I know, it's been a while. An over 2-month backlog of posts has overwhelmed me, so I'll just play catch-up from hereon in - picking and choosing past and current meals to post on. Hopefully, I'll whittle away the backlog somehow....
The last Usual Suspects get-together was a year-end lunch (30 December 2012) at Champêtre during which Marc made us a couple of roast geese (I'll post on that another time). Two months later, upon the Stockholder's call, we reconvened at Champêtre for dinner. We were 9 in all, Johnny catching up after dinner for a few glasses of wine.
Ordering one's meal is serious business for this group...
...but we eventually manage to get it done.
We started off with glasses of bubbly as usual, namely, 2005 Domaine Huet Vouvray Pétillant Cuvée Brut - from Jojo, 100% chenin blanc. Lively, bright, precise pear, peach and ripe lemon with a faintly creamy, biscuity underlay and whispers of honeysuckle. Not bracing, but nicely zippy. Lovely stuff. PWX brought this in, but it was quickly sold out. I hope they re-stock soon.
There was also a bottle of 2002 Domaine Michel Redde Pouilly-Fumé Cuvée Majorum from Richard (very apt to have Loire white and pétillant as apéritifs as summer is creeping in). Last I had this was a little over 2 years ago at the 1st IWFS Wine Fair. I've always favored this comparatively pricey Pouilly-Fumé ever since I first had it from Jerome Philippon sometime in early 2008, and have had it many times since then - beautiful with chèvre. This is one of the few Pouilly-Fumés that can age well. Unfortunately, I forgot to take a photo of the bottle.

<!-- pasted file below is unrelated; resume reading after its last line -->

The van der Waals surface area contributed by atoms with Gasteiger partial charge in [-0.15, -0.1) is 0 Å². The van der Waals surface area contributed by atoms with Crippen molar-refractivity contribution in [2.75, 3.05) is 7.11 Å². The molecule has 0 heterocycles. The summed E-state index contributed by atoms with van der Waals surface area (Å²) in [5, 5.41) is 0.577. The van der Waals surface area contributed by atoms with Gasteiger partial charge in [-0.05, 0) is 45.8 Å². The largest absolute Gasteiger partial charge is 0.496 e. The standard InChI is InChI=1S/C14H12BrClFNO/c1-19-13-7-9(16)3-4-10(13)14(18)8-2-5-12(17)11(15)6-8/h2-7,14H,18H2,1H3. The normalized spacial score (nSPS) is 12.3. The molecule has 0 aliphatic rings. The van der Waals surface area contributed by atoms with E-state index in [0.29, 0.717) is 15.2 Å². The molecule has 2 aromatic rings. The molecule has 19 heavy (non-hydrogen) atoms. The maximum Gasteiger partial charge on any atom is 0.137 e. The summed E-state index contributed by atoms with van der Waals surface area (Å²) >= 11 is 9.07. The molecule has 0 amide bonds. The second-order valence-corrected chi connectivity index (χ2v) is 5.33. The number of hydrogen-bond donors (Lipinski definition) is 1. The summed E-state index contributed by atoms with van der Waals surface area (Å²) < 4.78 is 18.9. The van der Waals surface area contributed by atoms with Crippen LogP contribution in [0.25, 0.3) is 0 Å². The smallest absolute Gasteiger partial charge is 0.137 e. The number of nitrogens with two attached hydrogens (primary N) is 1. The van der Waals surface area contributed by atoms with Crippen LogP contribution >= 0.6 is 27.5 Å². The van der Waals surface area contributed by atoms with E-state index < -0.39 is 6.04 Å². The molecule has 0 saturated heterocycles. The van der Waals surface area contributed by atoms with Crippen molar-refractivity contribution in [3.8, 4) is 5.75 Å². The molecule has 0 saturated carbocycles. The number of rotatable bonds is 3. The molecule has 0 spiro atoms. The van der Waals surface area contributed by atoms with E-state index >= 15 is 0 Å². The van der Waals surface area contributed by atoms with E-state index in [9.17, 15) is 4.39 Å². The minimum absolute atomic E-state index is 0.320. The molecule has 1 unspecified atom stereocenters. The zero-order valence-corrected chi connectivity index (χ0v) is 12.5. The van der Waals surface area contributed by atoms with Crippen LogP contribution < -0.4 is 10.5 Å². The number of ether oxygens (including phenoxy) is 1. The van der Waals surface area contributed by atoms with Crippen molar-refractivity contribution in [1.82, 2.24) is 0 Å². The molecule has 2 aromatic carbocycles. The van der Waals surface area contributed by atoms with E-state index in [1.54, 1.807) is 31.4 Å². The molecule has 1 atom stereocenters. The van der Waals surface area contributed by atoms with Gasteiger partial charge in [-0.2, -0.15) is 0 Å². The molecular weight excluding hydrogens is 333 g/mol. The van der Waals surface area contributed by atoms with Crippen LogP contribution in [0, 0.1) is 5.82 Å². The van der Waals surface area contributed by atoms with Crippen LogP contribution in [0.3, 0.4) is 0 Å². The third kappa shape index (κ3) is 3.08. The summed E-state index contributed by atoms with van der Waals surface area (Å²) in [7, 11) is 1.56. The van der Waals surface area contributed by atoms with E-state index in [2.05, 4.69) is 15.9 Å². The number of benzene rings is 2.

My hearty and delicious Seafood Bisque with which the Loire whites did well.
For all the reds, I had the Dry-Aged US Prime Grade Rib-Eye w/ Frites & Salad
- rare of course.
- rare of course.
The Stockbroker started the reds off with a bang, his bottle of 1964 Bodegas Faustino Faustino I Gran Reserva. We've had it many times as Aaron and I import this wine, so I'll just stop at saying that this wine, from a legendary Rioja vintage, by a traditional Riojan producer specializing in gran reservas, has never disappointed.
Another special wine, this time from Aaron: 1982 Château Brane-Cantenac - Deeply-veined, meaty fruit, smoothly muscular, warmly comforting, very Margaux with gravelly, cedary cassis, dark plum, violets, loam, hint of tar, underlying Cuban tobacco and ceps. Lovely. Very masculine Margaux. Very nice.
From me: 1999 Château La Conseillante - I decanted it for a bit, probably 35-40 minutes at most, and served it blind. The closest guess was Richard as a St-Emilion, which was close enough as some plots of this Pomerol estate actually lie within the bounds of St-Emilion, across the street from Cheval Blanc. Its Pomerol neighbors are no less than Pétrus, L'Evangile and Vieux Château Certan. Mostly merlot (around 70-75%) the rest of cabernet franc.
Though, with added time in glass, it fleshed out and showed its Pomerol power and elegance, its vintage did show in that it wasn't as solid as it would be in warmer/drier vintages. Initially a bit clipped per Arnie, but Greg thought the length was good. Marked poise, fair depth, good refinement. I thought it was fine considering its vintage. Medium-bodied, softly/silkily fruited, deep/dark plum, slight tobacco, tar, cedar and violets, good focus and acid balance. Nice enough for the vintage, in my assessment. The middle could stand a bit more presence though.
With my nutty, slightly cheesy dry-aged US prime rib-eye, though, my favorite pairing wine was Rene's 1992 Chateau Montelena - I've had this more than a few times (from the Stockbroker and Rene) and enjoyed it every time. Full-bodied, ripe, mouth-filling, comparatively chewy crème de cassis, licorice, tobacco, tar, hint of charcoal, slightly minty topnote. Never loud, though always hefty, with a strong, confident palate-presence and admirable balance. Loved it with my steak.